Every Last Fear: A Novel by Alex Finlay (Minotaur, $26.99, 9781250268822). "This tightly plotted thriller changes perspective and travels through time to explore a family torn apart by tragedy. The arrest of the oldest Pine son for his girlfriend's murder rocked their small town, was the subject of a high profile true crime documentary, and is followed years later by an even greater tragedy. Could these events be connected? Who is really the murderer? A gripping novel for fans of Mary Kubica or Peter Swanson." --Maggie Thomann, Northbrook Public Library, Northbrook, Ill.

Float Plan by Trish Doller (St. Martin's Griffin, $16.99, 9781250767943). "After the death of her fiancé, Anna decides to complete the sailing voyage they had planned, alone. This is a heartfelt story of navigating through grief, and finding oneself and a new direction in life along the way. Good for fans of Pretending and The Fifteen Wonders of Daniel Green." --Sandra Woodbury, Burlington Public Library, Burlington, Mass.

Libertie: A Novel by Kaitlyn Greenidge (Algonquin, $26.95, 9781616207014). "Libertie is a Black girl living with her mother, a doctor who helps slaves in their run to freedom. Libertie thinks her mother is herself enslaved by her work, but after she marries and moves to the Caribbean, things seem less clear. For readers who enjoyed Washington Black and Underground Railroad." --Marie Byars, Sno Isle Public Library, Oak Harbor, Wash.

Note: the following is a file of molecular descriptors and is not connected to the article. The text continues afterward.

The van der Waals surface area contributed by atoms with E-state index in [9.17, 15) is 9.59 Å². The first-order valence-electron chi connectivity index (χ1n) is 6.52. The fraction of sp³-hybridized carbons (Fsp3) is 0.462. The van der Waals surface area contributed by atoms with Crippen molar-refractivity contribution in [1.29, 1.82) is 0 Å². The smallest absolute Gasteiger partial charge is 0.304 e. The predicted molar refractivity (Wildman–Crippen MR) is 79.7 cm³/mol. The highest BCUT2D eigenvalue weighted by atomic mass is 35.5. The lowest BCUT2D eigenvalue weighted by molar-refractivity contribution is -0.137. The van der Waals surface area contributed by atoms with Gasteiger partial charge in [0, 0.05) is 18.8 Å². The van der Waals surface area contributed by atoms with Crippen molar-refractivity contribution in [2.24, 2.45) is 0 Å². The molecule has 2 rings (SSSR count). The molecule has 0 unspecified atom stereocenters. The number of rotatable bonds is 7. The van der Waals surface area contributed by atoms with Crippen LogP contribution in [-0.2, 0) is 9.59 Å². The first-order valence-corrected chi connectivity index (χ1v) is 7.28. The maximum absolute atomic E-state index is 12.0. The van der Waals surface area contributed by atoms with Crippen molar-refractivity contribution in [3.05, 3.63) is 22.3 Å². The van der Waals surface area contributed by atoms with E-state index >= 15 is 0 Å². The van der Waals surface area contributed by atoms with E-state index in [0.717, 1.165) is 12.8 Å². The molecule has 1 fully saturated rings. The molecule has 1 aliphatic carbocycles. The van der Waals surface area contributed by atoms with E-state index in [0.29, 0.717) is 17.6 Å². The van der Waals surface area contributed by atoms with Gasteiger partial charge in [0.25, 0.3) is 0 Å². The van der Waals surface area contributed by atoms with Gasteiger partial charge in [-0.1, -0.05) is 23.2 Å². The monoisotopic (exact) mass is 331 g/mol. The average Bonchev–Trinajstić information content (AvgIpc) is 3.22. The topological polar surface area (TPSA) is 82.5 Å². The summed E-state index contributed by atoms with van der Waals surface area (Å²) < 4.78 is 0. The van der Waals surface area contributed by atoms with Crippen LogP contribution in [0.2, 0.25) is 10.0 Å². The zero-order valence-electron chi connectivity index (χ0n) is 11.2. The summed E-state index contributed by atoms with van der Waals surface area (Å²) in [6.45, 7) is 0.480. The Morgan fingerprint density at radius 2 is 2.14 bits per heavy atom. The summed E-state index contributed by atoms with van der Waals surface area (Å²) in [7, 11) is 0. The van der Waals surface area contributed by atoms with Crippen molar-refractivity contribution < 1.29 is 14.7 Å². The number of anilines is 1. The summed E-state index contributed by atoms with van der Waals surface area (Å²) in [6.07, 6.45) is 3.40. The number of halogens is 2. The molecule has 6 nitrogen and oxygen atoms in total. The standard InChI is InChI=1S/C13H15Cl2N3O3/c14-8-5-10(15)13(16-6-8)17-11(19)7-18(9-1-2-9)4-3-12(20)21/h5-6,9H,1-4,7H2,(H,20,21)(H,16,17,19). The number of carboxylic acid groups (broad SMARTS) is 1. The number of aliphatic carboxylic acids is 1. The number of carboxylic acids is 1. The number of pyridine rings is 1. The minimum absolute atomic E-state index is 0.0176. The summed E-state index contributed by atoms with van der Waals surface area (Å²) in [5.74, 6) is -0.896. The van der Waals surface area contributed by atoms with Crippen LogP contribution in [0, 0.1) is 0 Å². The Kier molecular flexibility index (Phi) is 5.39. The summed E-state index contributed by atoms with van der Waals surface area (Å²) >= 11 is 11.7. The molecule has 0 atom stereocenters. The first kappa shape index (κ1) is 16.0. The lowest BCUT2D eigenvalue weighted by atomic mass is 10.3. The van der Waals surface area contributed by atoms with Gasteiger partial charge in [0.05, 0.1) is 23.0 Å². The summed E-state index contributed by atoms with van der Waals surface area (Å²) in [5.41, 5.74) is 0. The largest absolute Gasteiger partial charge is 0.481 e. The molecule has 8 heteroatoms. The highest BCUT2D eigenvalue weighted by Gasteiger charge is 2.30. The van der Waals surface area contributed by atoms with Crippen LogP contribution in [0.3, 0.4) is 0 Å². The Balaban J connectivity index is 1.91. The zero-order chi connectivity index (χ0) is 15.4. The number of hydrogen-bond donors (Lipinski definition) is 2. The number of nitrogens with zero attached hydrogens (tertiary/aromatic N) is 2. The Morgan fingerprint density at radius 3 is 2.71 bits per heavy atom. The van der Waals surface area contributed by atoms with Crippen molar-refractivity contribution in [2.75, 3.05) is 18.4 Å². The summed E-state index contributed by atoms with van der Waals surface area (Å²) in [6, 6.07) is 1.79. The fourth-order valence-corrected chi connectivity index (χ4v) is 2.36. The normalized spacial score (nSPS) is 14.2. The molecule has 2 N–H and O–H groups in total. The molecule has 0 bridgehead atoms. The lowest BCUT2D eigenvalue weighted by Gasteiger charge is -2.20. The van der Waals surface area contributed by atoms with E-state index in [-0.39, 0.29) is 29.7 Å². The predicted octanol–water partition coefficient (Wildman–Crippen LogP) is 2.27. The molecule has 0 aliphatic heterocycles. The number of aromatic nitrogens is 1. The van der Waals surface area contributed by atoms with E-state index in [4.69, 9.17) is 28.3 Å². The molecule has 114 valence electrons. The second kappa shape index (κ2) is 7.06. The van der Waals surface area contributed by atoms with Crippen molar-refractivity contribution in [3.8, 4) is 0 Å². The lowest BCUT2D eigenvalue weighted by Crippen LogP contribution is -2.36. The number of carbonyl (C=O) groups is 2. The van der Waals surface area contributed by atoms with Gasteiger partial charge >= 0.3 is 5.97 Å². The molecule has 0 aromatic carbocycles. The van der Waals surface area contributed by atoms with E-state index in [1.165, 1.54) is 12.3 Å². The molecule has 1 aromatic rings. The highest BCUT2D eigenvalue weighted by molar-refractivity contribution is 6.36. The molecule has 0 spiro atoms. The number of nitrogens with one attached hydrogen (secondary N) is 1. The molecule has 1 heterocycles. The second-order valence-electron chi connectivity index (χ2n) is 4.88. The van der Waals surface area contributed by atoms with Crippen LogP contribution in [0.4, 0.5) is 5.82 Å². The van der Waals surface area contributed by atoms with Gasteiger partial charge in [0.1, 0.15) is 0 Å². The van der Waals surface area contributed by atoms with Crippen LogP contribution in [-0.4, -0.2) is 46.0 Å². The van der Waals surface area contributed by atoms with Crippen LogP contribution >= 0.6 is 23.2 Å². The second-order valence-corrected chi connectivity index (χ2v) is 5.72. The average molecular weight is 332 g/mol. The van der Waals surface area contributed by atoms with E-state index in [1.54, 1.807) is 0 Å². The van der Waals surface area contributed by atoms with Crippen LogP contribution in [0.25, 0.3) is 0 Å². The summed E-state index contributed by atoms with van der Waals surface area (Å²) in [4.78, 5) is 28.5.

The Lost Village: A Novel by Camilla Sten, trans. by Alexandra Fleming (Minotaur, $26.99, 9781250249258). "Set in a rural village in Sweden, where 800 inhabitants vanished in 1959, Alice and her crew set out to make a documentary about the mysterious event. The book weaves together the story of the current day documentarians with the story of the villagers of the past. For readers who enjoyed Ghost Wall and Disappearing Earth." --Sandra Heitzman, Forest Park Public Library, Forest Park, Ill.

We Begin at the End by Chris Whitaker (Holt, $27.99, 9781250759665). "Compelling and heartbreaking, this story brings together two of the most compelling characters you may ever meet. Duchess Day Radley and Walk are bound together by uneasy threads, each compelled to dig in and survive, even as they try to move beyond their pasts and what seem to be their inevitable futures. For readers who enjoyed The Good Daughter and The Roanoke Girls." --Jennifer Ohzourk, St. Louis Public Library, St. Louis, Mo.

The Windsor Knot by SJ Bennett (Morrow, $27.99, 9780063050006). "When a mysterious death occurs at Windsor Castle, Her Majesty Queen Elizabeth and Private Secretary Rozie must solve the case when MI5 and the police head in the wrong direction. A great cast of characters and a wonderful sense of setting make a fun and entertaining read. For readers who loved Hope Never Dies and Tuesday Mooney Talks to Ghosts." --Jennifer Williams, Normal Public Library, Normal, Ill.